Homegrown eggplants are tender, mild, and perfect for summer grilling or classic recipes like eggplant parmesan, baba ganoush, and ratatouille. These heat-loving vegetables can be tricky to grow, though. After years of growing eggplants, we’ve compiled some tips for success.
Start your eggplants indoors 8 to 10 weeks before your last frost, and harden them off outdoors for 1 to 2 weeks before transplanting. Plant your eggplants in a sunny location with well-drained soil. Space them equidistant 24 inches apart or 20 inches apart in rows 30 inches apart.
Tips for Success
Eggplants can be challenging to grow, but these tips will ensure success.
Avoid setting plants out too early.
Eggplant seedlings are susceptible to cold temperatures. Attempting to harden them off too early can shock your plants and stunt their growth. If a late cold snap occurs, bring them outdoors during the day, but keep bringing them in at night until the temperature warms.
Keep pests off your seedlings.
Young eggplants are highly susceptible to pest pressure, especially flea beetles. There are a few different methods you can use to protect your seedlings.
- Harden seedlings off on a table at least 3 feet tall. Few issues occur at this height.
- Use organic control methods like pyrethrum or diatomaceous earth.
- Cut the bottoms off 1-gallon milk jugs and place them over the seedlings with the lids off.
- Use row cover to protect young eggplants and remove it just before flowering to allow pollinators to reach the blooms.
Older eggplants require less protection. They can still produce well even with quite a bit of flea beetle damage on their leaves.
Feed your eggplants.
Eggplants enjoy fertile soil that’s rich in organic matter. Adding several inches of finished compost to your bed before planting can encourage good production. You can also mix a bit of compost into your transplant holes.
If you’re growing eggplants in containers, giving them a bit of extra nutrition is a good idea, especially when they’re flowering and setting fruit. You can use an organic vegetable fertilizer or make your own compost tea.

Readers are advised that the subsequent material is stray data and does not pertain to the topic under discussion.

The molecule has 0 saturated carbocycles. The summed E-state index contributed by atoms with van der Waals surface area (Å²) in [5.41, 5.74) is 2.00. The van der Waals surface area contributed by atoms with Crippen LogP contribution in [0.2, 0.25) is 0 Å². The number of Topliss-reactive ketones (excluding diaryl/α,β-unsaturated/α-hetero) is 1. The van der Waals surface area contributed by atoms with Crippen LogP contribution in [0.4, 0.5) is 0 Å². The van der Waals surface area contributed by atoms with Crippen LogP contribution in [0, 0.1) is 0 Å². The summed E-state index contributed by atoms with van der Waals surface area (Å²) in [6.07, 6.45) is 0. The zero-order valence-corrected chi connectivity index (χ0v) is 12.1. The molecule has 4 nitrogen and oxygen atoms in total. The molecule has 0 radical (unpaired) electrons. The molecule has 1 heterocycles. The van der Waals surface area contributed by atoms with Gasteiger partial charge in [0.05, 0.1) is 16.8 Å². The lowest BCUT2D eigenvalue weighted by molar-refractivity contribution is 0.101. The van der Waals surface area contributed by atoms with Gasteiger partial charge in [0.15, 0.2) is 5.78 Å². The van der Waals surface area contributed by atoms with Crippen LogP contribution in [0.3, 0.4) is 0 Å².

Provide support for eggplants.
Eggplants loaded with fruit are prone to lodging or falling over. Set up stakes, tomato cages, or other supports early to ensure your plants don’t lodge later. Securing the plants while they’re still small will prevent you from damaging them or knocking off fruit later.
Keep the soil moist.
Eggplants produce best when they have moist soil but not soggy soil. Check the soil and water regularly to keep it consistently moist for best production.
Mulching around your plants can help suppress weeds, keep the soil moist, and add additional organic matter. We like to mulch around eggplants with an organic mulch like straw or old leaves.
Harvest your eggplants regularly.
Regular harvesting will encourage your eggplants to keep producing. We find that the small fruits have the best eating quality. Eggplants are ripe when the skin appears glossy, and the fruit is resilient to thumb pressure. When your eggplants mature, harvest them by clipping the stem with scissors or garden snips.
Rotate your eggplants and other crops.
Eggplants can be affected by many of the same diseases, like verticillium wilt, that affect other nightshades, such as tomatoes, peppers, and potatoes. Rotate your crops yearly and avoid growing any nightshades in the same plot for at least two years.
Eggplants are tasty, beautiful additions to the summer garden. They can be fun to grow, too! Even beginners can succeed with eggplants if you follow a few simple tips.